Check out this adoption grant link to get started and even request a free adoption funding kit!
Tip #3: Invite Family & Friends to Partner With Your Journey!
There can be a stigma around asking people for financial help, especially when not everyone understands our way of growing a family. However, you’d be surprised how readily people want to pitch in. Not everyone is able to adopt, but so many are excited to support others who do feel able.
You could send out support letters explaining your story and asking for financial help or perhaps talk with a family member about an interest free loan. Check with your church or other community groups– they may be able to provide additional support.
If you’re uncomfortable asking for funds directly, definitely talk to friends and family about helping YOU raise money through tag sales, fundraiser events, or whatever crazy scheme you come up with! (More crazy schemes to follow!)
Tip #4: Take Advantage of Holidays
Friends of ours once fundraised by selling home-made ornaments around the Christmas season. The ornaments were easy to make (and an easy amount to ask people to pay!) The built in benefit is that people who purchase get to hear your story and remember you in their prayers and thoughts as they hang your decoration on their own family tree!
You could do similar crafts for sale around Valentine’s Day, Mother’s Day, Thanksgiving…Get Creative!
Tip #5: PINTEREST!!
Wow, have you been there recently? A simple search for “fundraise for adoption” brought me straight to some amazing links like this one: “78 Adoption Fundraising Ideas”. Not only will you find some great ideas, you’ll discover other families like you who needed help making finances work. (Knowing you aren’t alone is like chocolate to the soul…it makes everything better!)
Tip #6: Ditch the Piggy Bank and Fundraise ONLINE!
Even since three years ago social media has exploded and your options for reaching more people to help are incredible. Sites like “Go Fund Me” enable you to raise money without having to physically canvas neighborhood for funds (which would be right at the top of my stressful dreams list.)
MORE ADVICE FROM MY FRIENDS…
Pamela (sibling adoption from Ethiopia): We adopted siblings( brother 6 yr and sister 4yr) through international adoption from Ethiopia; we choose this way because God put it on both my husband and I to offer a home to children in need since we had been blessed so much materially but lacked the savings to begin. This agency had a fund to help with hard to place kids.The agency had us apply for funds available to help cover cost of agencies adoption costs and then we paid for home study fee, legal document fees, and travel expenses out of pocket. We did receive a large tax credit from US income tax in the year we finalized adoption.
Lisa (Private Adoption): At one point we did a small fundraiser but we mainly had help from our families.
**TAX CREDIT UPDATE: As of November 2017 the National Adoption Tax Credit has been saved!
If you want the full blown IRS account of what the adoption tax credit could mean for you, here’s a link!
Psst…for those who are new, it’s a November Adoption Celebration Month on my blog! Have you ever wondered or worried if you’d be able to handle a relationship with an adopted child’s birth parent? Find courage in reading my personal story and the perspective of my friends at the end of the post! Thanks for stopping in!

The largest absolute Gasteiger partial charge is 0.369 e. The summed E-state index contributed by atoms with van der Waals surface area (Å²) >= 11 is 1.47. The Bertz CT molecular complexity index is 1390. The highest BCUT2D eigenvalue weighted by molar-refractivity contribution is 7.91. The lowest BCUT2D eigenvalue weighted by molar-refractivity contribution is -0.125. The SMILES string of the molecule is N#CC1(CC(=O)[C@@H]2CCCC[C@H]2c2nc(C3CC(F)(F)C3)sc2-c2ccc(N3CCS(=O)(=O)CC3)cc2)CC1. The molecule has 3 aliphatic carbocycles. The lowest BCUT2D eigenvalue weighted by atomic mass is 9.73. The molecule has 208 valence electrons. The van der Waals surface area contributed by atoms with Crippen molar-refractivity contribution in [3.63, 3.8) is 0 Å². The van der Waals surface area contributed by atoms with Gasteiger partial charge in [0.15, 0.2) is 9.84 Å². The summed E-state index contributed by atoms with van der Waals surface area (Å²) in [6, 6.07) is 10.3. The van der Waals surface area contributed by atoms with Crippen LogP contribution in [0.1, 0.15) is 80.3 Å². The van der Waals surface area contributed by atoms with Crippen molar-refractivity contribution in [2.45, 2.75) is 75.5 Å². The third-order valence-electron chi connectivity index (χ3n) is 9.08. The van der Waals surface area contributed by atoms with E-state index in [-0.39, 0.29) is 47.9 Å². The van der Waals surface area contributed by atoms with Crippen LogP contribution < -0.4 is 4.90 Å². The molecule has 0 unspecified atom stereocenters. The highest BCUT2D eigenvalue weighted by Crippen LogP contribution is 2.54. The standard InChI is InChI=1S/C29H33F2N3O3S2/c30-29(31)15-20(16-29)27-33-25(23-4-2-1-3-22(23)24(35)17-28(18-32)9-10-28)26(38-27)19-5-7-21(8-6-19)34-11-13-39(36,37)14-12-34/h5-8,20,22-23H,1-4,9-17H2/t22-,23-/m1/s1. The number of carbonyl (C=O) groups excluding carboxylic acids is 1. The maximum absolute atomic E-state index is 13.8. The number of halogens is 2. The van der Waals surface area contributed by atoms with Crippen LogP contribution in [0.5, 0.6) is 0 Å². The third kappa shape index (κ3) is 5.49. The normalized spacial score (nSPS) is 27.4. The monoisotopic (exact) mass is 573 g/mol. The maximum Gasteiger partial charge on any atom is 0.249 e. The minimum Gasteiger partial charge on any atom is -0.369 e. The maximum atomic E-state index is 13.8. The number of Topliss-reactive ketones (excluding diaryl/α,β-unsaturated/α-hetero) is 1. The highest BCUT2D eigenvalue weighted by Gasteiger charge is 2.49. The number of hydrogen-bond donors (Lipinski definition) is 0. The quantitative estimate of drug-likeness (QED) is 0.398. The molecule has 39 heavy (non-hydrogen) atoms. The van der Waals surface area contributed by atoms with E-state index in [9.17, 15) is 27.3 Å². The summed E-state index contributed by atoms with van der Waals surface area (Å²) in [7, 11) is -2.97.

It’s irrational to expect to meet an intimate stranger at a retail store- but welcome to my irrational imagination. I scanned the Babies “R” Us for any sign of what I believed her face must look like. Why on earth would she be here of all places? You don’t have to convince me I’m crazy. I’ve never actually met her. To be honest, I don’t even have a picture and I don’t know where she lives. But I know her name. And I know I see pieces of her in my now three year old son…because the woman I’m looking for gave birth to him.
We have friends for whom the decision to adopt seemed quick and calculated. Our desire was always there, but we meandered and poked and investigated quite a bit before deciding to pursue a child through the foster care system. By the time we jumped in we had two young biological children, but my heart longed for another baby. After six months of licensing and home study, and seven months of waiting (a story for another time) we got a miracle phone call and our lives swelled to make room for a three day old infant with no name.
My husband found metered parking by a snow bank near the hospital in the dead of winter, me with grungy hair and a gloriously bewildered heart. We met some social workers in the lobby, then down a hall, up an elevator, wrong floor, elevator down, and stopped. That final antiseptic clean hallway we conquered is still etched in my memory. There was a small conference style room at the end on the right where we were told to wait. Wait. Wait for a little boy with a total of zero shared DNA that we’d only known about for 72 hrs.
The door opened, and they wheeled in a tiny baby with a nose that melted my heart (I’m so serious) in a slightly oversized Christmas outfit, even though the holiday was well over. Now what? With my biological children, people asked in the hospital if they could hold my baby. But this was foreign territory; a baby not from my own body. I found myself asking someone else permission to pick up that precious almost-mine child. Seven something pounds doesn’t do true justice to the weight of the miracle I held in my hands that day.